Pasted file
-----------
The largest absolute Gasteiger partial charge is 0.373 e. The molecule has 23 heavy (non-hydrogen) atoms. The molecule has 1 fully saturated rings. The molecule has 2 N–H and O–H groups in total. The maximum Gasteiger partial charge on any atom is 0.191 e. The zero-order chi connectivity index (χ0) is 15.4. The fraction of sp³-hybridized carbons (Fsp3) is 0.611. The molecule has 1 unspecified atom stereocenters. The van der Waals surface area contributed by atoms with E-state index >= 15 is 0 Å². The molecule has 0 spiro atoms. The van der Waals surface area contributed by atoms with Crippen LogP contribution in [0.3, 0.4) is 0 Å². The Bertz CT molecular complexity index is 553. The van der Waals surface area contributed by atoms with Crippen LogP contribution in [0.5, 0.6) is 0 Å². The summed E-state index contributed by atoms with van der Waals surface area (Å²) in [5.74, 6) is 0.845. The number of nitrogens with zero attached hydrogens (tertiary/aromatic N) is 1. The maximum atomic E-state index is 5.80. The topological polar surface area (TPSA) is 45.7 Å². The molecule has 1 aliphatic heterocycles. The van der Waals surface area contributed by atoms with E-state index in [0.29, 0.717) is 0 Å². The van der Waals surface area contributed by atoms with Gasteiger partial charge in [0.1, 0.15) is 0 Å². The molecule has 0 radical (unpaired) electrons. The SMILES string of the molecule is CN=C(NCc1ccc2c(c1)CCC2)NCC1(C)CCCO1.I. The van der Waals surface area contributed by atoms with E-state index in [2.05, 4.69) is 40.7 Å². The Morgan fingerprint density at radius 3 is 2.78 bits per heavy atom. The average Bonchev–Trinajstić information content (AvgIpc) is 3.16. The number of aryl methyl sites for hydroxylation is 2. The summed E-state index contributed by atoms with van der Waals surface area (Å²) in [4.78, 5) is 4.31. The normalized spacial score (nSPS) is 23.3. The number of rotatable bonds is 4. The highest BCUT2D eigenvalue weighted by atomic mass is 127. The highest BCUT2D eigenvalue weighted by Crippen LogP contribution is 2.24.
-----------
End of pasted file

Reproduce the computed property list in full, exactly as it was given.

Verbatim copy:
The largest absolute Gasteiger partial charge is 0.373 e. The molecule has 23 heavy (non-hydrogen) atoms. The molecule has 1 fully saturated rings. The molecule has 2 N–H and O–H groups in total. The maximum Gasteiger partial charge on any atom is 0.191 e. The zero-order chi connectivity index (χ0) is 15.4. The fraction of sp³-hybridized carbons (Fsp3) is 0.611. The molecule has 1 unspecified atom stereocenters. The van der Waals surface area contributed by atoms with E-state index >= 15 is 0 Å². The molecule has 0 spiro atoms. The van der Waals surface area contributed by atoms with Crippen LogP contribution in [0.3, 0.4) is 0 Å². The Bertz CT molecular complexity index is 553. The van der Waals surface area contributed by atoms with Crippen LogP contribution in [0.5, 0.6) is 0 Å². The summed E-state index contributed by atoms with van der Waals surface area (Å²) in [5.74, 6) is 0.845. The number of nitrogens with zero attached hydrogens (tertiary/aromatic N) is 1. The maximum atomic E-state index is 5.80. The topological polar surface area (TPSA) is 45.7 Å². The molecule has 1 aliphatic heterocycles. The van der Waals surface area contributed by atoms with E-state index in [0.29, 0.717) is 0 Å². The van der Waals surface area contributed by atoms with Gasteiger partial charge in [0.1, 0.15) is 0 Å². The molecule has 0 radical (unpaired) electrons. The SMILES string of the molecule is CN=C(NCc1ccc2c(c1)CCC2)NCC1(C)CCCO1.I. The van der Waals surface area contributed by atoms with E-state index in [2.05, 4.69) is 40.7 Å². The Morgan fingerprint density at radius 3 is 2.78 bits per heavy atom. The average Bonchev–Trinajstić information content (AvgIpc) is 3.16. The number of aryl methyl sites for hydroxylation is 2. The summed E-state index contributed by atoms with van der Waals surface area (Å²) in [4.78, 5) is 4.31. The normalized spacial score (nSPS) is 23.3. The number of rotatable bonds is 4. The highest BCUT2D eigenvalue weighted by atomic mass is 127. The highest BCUT2D eigenvalue weighted by Crippen LogP contribution is 2.24.